You may wonder how your childhood trauma affects relationships in your life. When you are dating or in a committed relationship, have you ever acted in a way that surprised you? Maybe you started shouting during an argument even though you’re usually quiet and soft-spoken, or you burst into tears when your partner went out for a night with the guys… Maybe you felt unusually detached and unemotional during your last breakup…
Intimate relationships can bring out the best, and worst, in ourselves. Sometimes the emotions that arise during a conflict or even a seemingly normal circumstance can be shocking to us and our partner.
What determines how we approach intimate relationships? Are we programmed to behave a certain way based on our genetics and/or upbringing?
Through my work with clients and in my own experience, I’ve found our childhood experiences may shape our ability to love and be loved.
Here are a few ways your childhood trauma may be affecting your relationships:
#1 Subjugation (people-pleasing)
Subjugators are people who will bend over backward for someone, and put their needs before their own. They are the “people-pleasers” in the sense that they will do almost anything to keep peace and make their partner happy. They are the first to apologize after an argument, even if they are not at fault.
Subjugators behave this way in order to add value to their partner’s life so that the partner will love and say with them. They are afraid of conflict and being left behind. Unfortunately, a subjugator’s needs often go unmet. And when they do ask for something or express their feelings, they often feel guilty and out of place.
These types of people may have had parents who were subjugators themselves. Or, they had parents who made them feel that love was conditional. Maybe they felt they could never earn their parent’s affection, and so they overcompensate in adult relationships.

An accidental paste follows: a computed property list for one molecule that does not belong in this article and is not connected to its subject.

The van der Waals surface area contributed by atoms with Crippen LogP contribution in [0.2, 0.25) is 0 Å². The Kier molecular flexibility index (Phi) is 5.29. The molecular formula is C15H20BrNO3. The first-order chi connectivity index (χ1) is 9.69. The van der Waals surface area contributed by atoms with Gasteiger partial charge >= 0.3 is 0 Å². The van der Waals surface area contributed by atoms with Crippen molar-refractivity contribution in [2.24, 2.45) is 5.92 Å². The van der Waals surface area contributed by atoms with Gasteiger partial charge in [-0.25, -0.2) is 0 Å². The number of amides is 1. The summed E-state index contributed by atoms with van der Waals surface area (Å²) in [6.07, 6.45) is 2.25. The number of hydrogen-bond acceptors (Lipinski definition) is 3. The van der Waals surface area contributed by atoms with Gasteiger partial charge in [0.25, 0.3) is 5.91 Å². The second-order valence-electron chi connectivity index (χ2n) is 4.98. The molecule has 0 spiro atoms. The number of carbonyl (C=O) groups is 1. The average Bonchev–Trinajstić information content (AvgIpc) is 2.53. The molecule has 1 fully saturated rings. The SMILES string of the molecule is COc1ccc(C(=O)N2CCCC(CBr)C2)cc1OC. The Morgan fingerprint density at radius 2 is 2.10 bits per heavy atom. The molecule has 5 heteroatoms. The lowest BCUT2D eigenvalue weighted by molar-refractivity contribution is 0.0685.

#2 Abandonment (fear of rejection)
Having neglectful parents can lead to fears of abandonment, or trouble developing a deep emotional connection with a partner. If one of your parents abandoned you as a child, you may have a difficult time trusting your partners. You may hold back because you are afraid of the pain of loss.
This fear may lead to either excessive clinginess and need for constant validation, or trouble developing deep connection (you hold your partner at arm’s length). These types of people may experience serious emotion damage with breakups, or they may appear cold and uncaring because they never allowed themselves to fully attach.
#3 Entitlement (unrealistic expectations)
If you grew up with parents who didn’t set good boundaries, you may approach relationships with a sense of entitlement. You don’t respond well with being told “no” by and become angry when your partner tries to set healthy boundaries.
You may gravitate towards partners who are passive and will do anything to please you, even if it’s not healthy or realistic. This can lead to imbalanced relationships, burnout, and a lack of fulfillment and growth.
What can we do to re-program the way we approach relationships?
Healing from childhood experiences and relationships takes a deep commitment and willingness to become aware of our patterns. Through Love Coding TM you can release those trapped emotions or limiting beliefs that are getting in the way of taking the action you want or feeling the way you desire. It’s incredibly powerful at how effect this method is. If you’re curious and want to experience Love Coding, book a complimentary call.
It is also important to remember, in most cases, our parents did the best they could with the tools given to them. It doesn’t invalidate the hurt you experienced, but it can be healing to realize that our parents were doing the best they knew how. Some of our parents never learned to heal their own wounds and this caused them to perpetuate the hurt they themselves experienced as children.
How Trauma Affects Relationships
Jun 2, 2023